My dad is still on his own after my mum died over 25 years ago. He's 79 now and most people can't beleive he's that old as he's so active. He lives 5 mins away in the car and we see lots of him. I love having him nearby but living toegther - no!

I don't think your dp has thought this through thoroughly has he? Good luck with what you decide.

beansprout Mon 18-Apr-05 16:13:30

Sam, I think you have outlined some very good reasons.
You will be at home with your children and so will be spending far more time with your FIL than dp. For this reason alone this really, really needs to be a decision you are comfortable with. There are all sorts of things to consider, e.g. will your FIL support your parenting decisions? Could this put a strain on your relationship with dp? If so, how would that affect your children? Has your dp considered that given your FIL's age, he could be with you until your children leave home?

It really sounds like you have had enough to deal with recently. I really think you need some time to settle back down after everything that has gone on and reconsider the whole thing in a year's time. There doesn't seem to be any pressing need for your FIL to come and live with you now. And yep, dp has already asked him, but he shouldn't have done that, and it is NOT the reason for your FIL to move in. That is just you being bamboozled which is hardly a good basis for the next 20 years or so.

MeerkatsUnite Mon 18-Apr-05 16:44:46

Sam,

I think you have every right to be concerned; a parent coming to live with your family for whatever reason will put extra strain on all of you. The whole family dynamic will change and at 60 you are in all likelihood looking at a commitment that could last two decades. How does this man get on with your children?. Will he be able to cope with them - and vice versa?. Relatives visiting your house is one thing, having them live with you is quite another. Having had my nan live with us for a short time when she was very ill, I have to say it was hard emotionally for all of us. Ground rules need to be set and enforced.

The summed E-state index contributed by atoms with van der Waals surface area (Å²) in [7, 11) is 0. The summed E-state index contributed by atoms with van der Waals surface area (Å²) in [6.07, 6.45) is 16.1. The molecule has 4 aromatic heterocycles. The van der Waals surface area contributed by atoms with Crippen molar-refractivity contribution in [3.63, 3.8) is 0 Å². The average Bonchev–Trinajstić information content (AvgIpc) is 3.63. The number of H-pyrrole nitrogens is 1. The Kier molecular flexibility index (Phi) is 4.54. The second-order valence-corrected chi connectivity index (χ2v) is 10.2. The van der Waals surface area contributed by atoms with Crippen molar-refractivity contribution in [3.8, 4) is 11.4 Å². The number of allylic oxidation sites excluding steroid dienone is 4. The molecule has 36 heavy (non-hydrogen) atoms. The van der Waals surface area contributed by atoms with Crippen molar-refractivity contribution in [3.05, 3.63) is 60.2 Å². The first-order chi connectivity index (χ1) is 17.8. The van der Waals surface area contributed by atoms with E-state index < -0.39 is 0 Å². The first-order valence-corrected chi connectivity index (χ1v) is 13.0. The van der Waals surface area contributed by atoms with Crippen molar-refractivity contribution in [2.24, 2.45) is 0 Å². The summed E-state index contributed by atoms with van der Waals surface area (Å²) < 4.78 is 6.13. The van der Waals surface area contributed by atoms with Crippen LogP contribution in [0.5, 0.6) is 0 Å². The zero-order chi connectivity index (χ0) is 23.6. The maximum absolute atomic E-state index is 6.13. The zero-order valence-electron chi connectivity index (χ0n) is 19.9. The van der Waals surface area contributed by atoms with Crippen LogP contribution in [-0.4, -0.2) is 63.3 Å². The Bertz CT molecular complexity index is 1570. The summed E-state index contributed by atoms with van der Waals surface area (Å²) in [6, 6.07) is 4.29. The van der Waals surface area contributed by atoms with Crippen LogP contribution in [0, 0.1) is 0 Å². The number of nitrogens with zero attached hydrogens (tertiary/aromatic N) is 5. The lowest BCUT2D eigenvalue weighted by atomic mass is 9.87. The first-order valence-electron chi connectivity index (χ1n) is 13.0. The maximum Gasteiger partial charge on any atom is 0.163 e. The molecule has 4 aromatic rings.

Your partner may well feel sorry for his father but this alone is not a firm or "good" enough reason for him to be moving in with you.

I think all parties would be happier if as you say he lived close by but separately from yourselves. You need your own space as a family unit.

crescent Mon 18-Apr-05 17:21:26

Sam, Thought I'd give an opinion from the 'older generation'
I'm a grandma and nearer 60 than I admit and consider myself way too young to consider living with my children! 60 nowadays really isn't old!
I have a good friend who had her MIL move in with them when FIL died - that MIL has recently died aged 96!!! At times the lack of privacy nearly drove her mad!
So you could be making a very long term decision to have your FIL move in at this point in time! h
Has your dp really thought through all the implications?

crescent Mon 18-Apr-05 17:22:11

Sorry should have said, friend's MIL was 60 when she moved in with them! So it was a 36 year stay!

darlingbud Mon 18-Apr-05 17:23:41

My grandmother lived with us for 10 years and it was awful. always rowing - mum and dad never got privacy. she became a really miserable old lady and took it out on us. I would advise against it but I don't know you and it is just my opinion.

SamN Tue 19-Apr-05 19:21:29

Hello everyone, thanks so much for your comments which back up the way I was feeling about the situation. Spoke to dp last night. I was anticipating a huge row but in fact he just went very quiet and apologised for having misunderstood the previous conversations. It left me feeling somewhat nasty for having said I didn't want his dad living with us, but overall I'm so glad I spoke to dp at this point rather than further down the line.

Now we just have to try to work out other ways to help his dad to fill up his days - and we're also starting to look (online) at flats in our neighbourhood.

Anyway, thanks again for your support.

Slink Tue 19-Apr-05 19:26:31

Just caught this late, mil lives with us and has done for 11 yrs but i have molded her so she is great also when i was in my 20's i felt i had to do things, now 33 i know i don't and i have dd and dh and she comes well down the line.

glad you worked it all out though.xx